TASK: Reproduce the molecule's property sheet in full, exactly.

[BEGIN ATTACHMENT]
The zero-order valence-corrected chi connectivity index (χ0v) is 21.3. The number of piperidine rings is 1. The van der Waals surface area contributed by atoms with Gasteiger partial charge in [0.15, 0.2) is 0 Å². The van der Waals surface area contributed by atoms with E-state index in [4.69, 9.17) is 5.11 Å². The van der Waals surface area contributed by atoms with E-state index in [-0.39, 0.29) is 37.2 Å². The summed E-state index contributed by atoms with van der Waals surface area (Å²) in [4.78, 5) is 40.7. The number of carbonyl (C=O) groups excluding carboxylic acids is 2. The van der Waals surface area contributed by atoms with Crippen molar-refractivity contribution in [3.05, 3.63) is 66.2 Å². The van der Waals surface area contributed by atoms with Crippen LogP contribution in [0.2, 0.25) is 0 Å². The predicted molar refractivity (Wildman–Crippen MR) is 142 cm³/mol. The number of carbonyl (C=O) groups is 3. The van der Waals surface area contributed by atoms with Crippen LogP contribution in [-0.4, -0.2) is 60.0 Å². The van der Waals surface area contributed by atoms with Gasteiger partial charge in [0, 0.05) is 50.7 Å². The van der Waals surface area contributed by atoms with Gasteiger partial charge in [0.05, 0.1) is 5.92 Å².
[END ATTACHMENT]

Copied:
The zero-order valence-corrected chi connectivity index (χ0v) is 21.3. The number of piperidine rings is 1. The van der Waals surface area contributed by atoms with Gasteiger partial charge in [0.15, 0.2) is 0 Å². The van der Waals surface area contributed by atoms with E-state index in [4.69, 9.17) is 5.11 Å². The van der Waals surface area contributed by atoms with E-state index in [-0.39, 0.29) is 37.2 Å². The summed E-state index contributed by atoms with van der Waals surface area (Å²) in [4.78, 5) is 40.7. The number of carbonyl (C=O) groups excluding carboxylic acids is 2. The van der Waals surface area contributed by atoms with Crippen molar-refractivity contribution in [3.05, 3.63) is 66.2 Å². The van der Waals surface area contributed by atoms with Crippen LogP contribution in [0.2, 0.25) is 0 Å². The predicted molar refractivity (Wildman–Crippen MR) is 142 cm³/mol. The number of carbonyl (C=O) groups is 3. The van der Waals surface area contributed by atoms with Crippen LogP contribution in [-0.4, -0.2) is 60.0 Å². The van der Waals surface area contributed by atoms with Gasteiger partial charge in [0, 0.05) is 50.7 Å². The van der Waals surface area contributed by atoms with Gasteiger partial charge in [0.05, 0.1) is 5.92 Å².